BY JANELLE HARDY
Scritch, scritch, scritch, went the sand as people walked through it.
Sunbathers, surfers, boogeyboarders, wedding parties, everyone was on the beach basking in the scorching sun as the sounds of a music festival gearing up wafted along.
Right on the edge of Australia’s Gold Coast, in a town called Broadbeach, a music festival was winding down its last day and people were lounging, straggling, eating and enjoying themselves under the wavering haze of heat, blinding sea and clear sky.
Broadbeach, a skip away from Surfer’s Paradise was, for the sixth year in a row, hosting a six-day free music festival beachside, a music festival that draws 100,000 people over the duration of the events.
At the same time that the Yukon starts its festival season with a myriad of local, national and international performers and artisans territory wide, Australia is entering into its winter, albeit a winter that still manages to put the hottest Yukon day to shame. The only concession to winter is a cardigan after the sun sets and the wind starts to blow.
The Blues on Broadbeach Music Festival had all sorts of outdoor venues along a pedestrian street lined on either side by all sorts of patio restaurants and had enclosed the biggest venue, next to the beach, with fencing. Unlike the orange five-foot plastic mesh snow fencing at Yukon festivals, it had eight-foot high metal wire fencing and the enclosure was huge.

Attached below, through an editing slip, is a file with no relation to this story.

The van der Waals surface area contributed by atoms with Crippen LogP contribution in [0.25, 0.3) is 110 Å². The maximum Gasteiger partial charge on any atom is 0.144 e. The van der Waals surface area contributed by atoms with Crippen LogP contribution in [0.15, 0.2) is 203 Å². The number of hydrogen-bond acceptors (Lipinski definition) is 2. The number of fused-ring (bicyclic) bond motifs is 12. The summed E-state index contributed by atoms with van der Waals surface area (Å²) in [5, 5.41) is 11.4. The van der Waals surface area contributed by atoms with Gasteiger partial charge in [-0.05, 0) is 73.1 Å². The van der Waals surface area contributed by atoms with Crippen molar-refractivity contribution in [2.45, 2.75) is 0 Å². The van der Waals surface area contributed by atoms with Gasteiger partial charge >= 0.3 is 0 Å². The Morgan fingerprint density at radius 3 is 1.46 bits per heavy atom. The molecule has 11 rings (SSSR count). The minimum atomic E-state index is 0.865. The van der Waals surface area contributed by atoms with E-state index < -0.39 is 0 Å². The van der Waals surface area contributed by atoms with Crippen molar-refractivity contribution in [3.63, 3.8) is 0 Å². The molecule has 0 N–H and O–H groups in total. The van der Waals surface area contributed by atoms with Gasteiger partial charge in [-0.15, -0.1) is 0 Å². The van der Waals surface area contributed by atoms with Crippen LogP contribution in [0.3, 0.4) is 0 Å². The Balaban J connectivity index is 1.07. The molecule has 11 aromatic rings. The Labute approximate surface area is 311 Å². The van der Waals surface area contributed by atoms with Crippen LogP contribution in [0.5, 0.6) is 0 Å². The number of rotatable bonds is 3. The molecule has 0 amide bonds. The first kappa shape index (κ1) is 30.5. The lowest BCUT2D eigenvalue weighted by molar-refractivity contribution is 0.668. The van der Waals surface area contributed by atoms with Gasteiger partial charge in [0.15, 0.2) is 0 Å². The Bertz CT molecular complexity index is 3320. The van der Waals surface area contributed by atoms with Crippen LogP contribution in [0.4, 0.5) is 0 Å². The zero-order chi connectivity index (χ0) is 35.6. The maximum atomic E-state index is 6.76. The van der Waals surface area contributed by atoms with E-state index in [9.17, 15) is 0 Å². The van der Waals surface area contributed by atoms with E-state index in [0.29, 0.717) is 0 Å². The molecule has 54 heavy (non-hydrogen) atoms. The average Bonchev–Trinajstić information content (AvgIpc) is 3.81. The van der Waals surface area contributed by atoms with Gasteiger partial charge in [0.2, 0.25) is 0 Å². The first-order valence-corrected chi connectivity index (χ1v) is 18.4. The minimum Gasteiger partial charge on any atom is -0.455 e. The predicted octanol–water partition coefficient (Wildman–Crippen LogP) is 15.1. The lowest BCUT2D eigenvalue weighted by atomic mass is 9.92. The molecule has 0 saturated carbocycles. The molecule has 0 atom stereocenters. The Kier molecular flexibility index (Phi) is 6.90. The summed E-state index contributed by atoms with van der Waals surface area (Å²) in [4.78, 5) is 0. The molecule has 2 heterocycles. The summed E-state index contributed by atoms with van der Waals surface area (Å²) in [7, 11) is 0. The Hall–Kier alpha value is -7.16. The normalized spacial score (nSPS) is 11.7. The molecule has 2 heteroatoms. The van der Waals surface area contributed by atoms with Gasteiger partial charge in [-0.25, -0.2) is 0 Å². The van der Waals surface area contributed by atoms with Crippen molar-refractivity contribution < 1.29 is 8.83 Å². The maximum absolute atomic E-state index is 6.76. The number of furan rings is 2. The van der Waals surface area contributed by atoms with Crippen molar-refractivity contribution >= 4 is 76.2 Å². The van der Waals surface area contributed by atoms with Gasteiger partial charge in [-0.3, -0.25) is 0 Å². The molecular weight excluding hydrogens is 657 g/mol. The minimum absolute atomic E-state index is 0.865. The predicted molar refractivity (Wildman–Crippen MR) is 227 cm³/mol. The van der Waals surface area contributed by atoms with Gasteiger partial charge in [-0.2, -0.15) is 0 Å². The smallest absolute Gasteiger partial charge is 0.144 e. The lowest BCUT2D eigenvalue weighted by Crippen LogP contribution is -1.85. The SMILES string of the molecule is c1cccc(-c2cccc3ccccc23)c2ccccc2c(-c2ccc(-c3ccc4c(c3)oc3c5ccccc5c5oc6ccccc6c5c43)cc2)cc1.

Even though it was free, everyone still had to enter past security, who checked to ensure people weren’t bringing in illicit booze when it could be purchased inside.
But there was no beer garden. It was an all-ages event and the alcohol was sold freely. Upon sipping a friend’s drink, I discovered why this wasn’t such a big deal: the beer was sold in 0.5% increments, starting at 0.5% alcoholic content.
Walking along, there were vendors selling treats, the most popular of all being a plate with two pancakes, ice cream and, as a special Canadian-style extra, maple syrup.
There was a mini fairground with rides for kids, stilt walkers and, oddest of all in an open-air environment, a fenced off area right in the middle of the venue where people were standing and smoking.
Where Yukon festivals, such as the Dawson Music Festival, are famous for bringing up relative unknowns who later make it big, this festival’s headlining act was the famous American group formed in 1965, Canned Heat. By far the least dynamic of the day, it drew the biggest crowd, packing the entire area with sunburnt and tan-leathered bodies.
However, the festival was free, it had a majority of Australian musicians, one exceptional act of which was Bondi Cigars, and many more … too many to see and hear.
By 5:30 p.m. it was dark, with a sultry tropical feel, humid air tickling over skin and through the whispery leaves of palm trees and my imagination turned towards the midnight sun beating down on the striped tents in Dawson City at DCMF when they fill up to overflowing with festival-goers ready to dance their hearts out.